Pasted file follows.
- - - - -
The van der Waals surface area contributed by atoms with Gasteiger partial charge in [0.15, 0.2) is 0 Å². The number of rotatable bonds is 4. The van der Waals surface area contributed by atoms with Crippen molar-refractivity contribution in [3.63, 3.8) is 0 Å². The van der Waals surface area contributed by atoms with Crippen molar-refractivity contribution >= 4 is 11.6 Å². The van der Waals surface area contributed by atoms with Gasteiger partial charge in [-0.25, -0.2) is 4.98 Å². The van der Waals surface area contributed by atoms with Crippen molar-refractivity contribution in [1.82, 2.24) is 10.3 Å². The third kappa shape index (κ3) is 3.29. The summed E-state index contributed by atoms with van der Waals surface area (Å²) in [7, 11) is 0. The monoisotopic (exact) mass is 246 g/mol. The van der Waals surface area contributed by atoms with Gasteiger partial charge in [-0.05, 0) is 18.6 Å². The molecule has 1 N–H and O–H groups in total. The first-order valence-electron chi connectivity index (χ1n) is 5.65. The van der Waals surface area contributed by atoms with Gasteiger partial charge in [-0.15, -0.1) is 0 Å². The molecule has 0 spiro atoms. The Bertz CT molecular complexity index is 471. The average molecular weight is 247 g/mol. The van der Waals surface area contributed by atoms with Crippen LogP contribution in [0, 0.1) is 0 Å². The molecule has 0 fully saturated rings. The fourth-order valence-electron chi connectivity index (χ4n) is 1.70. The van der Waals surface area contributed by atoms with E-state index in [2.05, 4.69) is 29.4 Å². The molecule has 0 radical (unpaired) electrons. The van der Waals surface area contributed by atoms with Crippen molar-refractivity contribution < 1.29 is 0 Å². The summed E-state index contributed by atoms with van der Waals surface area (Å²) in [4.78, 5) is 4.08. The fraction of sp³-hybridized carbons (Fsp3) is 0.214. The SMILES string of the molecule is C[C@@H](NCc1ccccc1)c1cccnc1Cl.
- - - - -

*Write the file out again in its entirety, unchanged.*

The van der Waals surface area contributed by atoms with Gasteiger partial charge in [0.15, 0.2) is 0 Å². The number of rotatable bonds is 4. The van der Waals surface area contributed by atoms with Crippen molar-refractivity contribution in [3.63, 3.8) is 0 Å². The van der Waals surface area contributed by atoms with Crippen molar-refractivity contribution >= 4 is 11.6 Å². The van der Waals surface area contributed by atoms with Gasteiger partial charge in [-0.25, -0.2) is 4.98 Å². The van der Waals surface area contributed by atoms with Crippen molar-refractivity contribution in [1.82, 2.24) is 10.3 Å². The third kappa shape index (κ3) is 3.29. The summed E-state index contributed by atoms with van der Waals surface area (Å²) in [7, 11) is 0. The monoisotopic (exact) mass is 246 g/mol. The van der Waals surface area contributed by atoms with Gasteiger partial charge in [-0.05, 0) is 18.6 Å². The molecule has 1 N–H and O–H groups in total. The first-order valence-electron chi connectivity index (χ1n) is 5.65. The van der Waals surface area contributed by atoms with Gasteiger partial charge in [-0.15, -0.1) is 0 Å². The molecule has 0 spiro atoms. The Bertz CT molecular complexity index is 471. The average molecular weight is 247 g/mol. The van der Waals surface area contributed by atoms with Crippen LogP contribution in [0, 0.1) is 0 Å². The molecule has 0 fully saturated rings. The fourth-order valence-electron chi connectivity index (χ4n) is 1.70. The van der Waals surface area contributed by atoms with E-state index in [2.05, 4.69) is 29.4 Å². The molecule has 0 radical (unpaired) electrons. The van der Waals surface area contributed by atoms with Crippen molar-refractivity contribution < 1.29 is 0 Å². The summed E-state index contributed by atoms with van der Waals surface area (Å²) in [4.78, 5) is 4.08. The fraction of sp³-hybridized carbons (Fsp3) is 0.214. The SMILES string of the molecule is C[C@@H](NCc1ccccc1)c1cccnc1Cl.